I was browsing the National Geographic website a few weeks ago when I came across a post for the ultimate hiker’s gear guide written by the famous long-distance hiker Andrew Skurka. I read the synopsis of the book and within a few minutes I purchased my copy from Amazon. Anyone who is interested in long backpacking trips should read this manual as it is an amazing resource written by an experienced backpacker and hiker. Andrew covers all the tools and techniques, reviews different gear models with its pros and cons, provides his recommendations, and offers sample gear kits for trips in different parts of the United States. Although it’s written from the perspective of a male hiker, I even found it very useful. This is a great guide to add to one’s hiking/backpacking collection!
Archive for March, 2012
My friend Byron and I decided to meet up on Sunday morning for a return visit to El Cajon Mountain. We had done it last weekend, (with 85-90 degree temps!) and we wanted to do it again for training. The hike to El Cajon Mountain is notorious for being up and down to the summit, and then up and down back to the trailhead. My first time was back in January and I was amazed at what a butt-kicker the hike was. It’s about 10-11 miles with 4,000 ft. gain, a great training hike for Mt. Whitney and other summer adventures. We met at 8:30 a.m., or 7:30, and this time the temperatures were a lot cooler! I was actually wearing my fleece. And surprisingly the parking lot was empty.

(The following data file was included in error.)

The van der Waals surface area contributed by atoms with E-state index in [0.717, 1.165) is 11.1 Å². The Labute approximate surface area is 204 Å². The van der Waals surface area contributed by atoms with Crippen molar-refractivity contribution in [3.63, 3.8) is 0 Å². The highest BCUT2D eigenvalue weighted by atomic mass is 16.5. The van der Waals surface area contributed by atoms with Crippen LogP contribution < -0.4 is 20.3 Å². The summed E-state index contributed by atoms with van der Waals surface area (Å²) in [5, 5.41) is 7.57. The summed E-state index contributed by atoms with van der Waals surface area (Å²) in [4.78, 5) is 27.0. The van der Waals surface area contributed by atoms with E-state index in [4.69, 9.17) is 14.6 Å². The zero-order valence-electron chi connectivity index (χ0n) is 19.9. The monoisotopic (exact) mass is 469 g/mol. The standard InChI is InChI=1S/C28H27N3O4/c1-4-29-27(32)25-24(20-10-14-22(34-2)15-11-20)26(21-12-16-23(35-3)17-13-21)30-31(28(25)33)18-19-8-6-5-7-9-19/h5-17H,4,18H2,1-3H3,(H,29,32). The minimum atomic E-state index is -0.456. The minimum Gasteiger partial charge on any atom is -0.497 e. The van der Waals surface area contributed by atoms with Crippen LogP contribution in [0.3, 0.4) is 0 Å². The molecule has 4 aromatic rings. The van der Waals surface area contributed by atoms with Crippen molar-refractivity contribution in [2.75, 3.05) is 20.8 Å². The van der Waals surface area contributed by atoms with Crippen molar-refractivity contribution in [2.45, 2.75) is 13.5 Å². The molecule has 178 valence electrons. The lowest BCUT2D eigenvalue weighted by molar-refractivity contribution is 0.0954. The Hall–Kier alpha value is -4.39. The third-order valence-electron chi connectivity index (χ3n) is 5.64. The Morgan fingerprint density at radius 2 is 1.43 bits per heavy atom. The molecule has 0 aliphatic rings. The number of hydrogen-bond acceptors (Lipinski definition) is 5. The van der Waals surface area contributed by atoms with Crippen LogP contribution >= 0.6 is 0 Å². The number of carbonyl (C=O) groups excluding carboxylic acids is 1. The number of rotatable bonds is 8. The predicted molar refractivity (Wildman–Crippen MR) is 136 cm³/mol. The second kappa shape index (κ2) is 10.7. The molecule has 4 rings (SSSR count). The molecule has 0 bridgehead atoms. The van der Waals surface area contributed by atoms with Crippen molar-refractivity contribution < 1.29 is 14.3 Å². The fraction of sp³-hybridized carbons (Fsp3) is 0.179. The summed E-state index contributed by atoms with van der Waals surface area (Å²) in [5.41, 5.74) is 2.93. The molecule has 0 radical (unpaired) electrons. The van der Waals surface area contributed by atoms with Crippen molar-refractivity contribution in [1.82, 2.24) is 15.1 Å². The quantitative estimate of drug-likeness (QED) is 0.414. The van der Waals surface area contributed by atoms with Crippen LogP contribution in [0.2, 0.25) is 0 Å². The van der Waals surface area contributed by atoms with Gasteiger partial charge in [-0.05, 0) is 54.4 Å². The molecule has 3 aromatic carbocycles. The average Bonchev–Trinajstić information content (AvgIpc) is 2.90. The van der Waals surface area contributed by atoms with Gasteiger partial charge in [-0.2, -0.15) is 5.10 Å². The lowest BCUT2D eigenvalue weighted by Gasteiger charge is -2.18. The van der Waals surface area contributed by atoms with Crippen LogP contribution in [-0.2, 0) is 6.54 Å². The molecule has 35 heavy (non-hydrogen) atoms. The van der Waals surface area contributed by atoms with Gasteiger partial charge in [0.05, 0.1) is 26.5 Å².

One would think there would be more people since it was cooler, but there were only a few cars. Last weekend the lot was nearly full! In any case, Byron and I were really happy with the weather conditions. We started out under overcast skies, but it burned off and the sun made its presence.
We took plenty of pictures, more so than last weekend, and continued to thank the weather gods. Finally, we made it to the summit around 11:30 a.m. We rested, had lunch, talked about summer trips and took pictures.
Going back down on the trail can be dangerous as some sections are very steep. I recommend wearing hiking boots with sturdy traction and bringing trekking poles for stability. The trail is well-maintained with trail markers along the way.
It’s not as crowded as Mt. Woodson, but I can see it becoming so in about a year. If you’re looking for a great workout with great views, then this is the hike for you.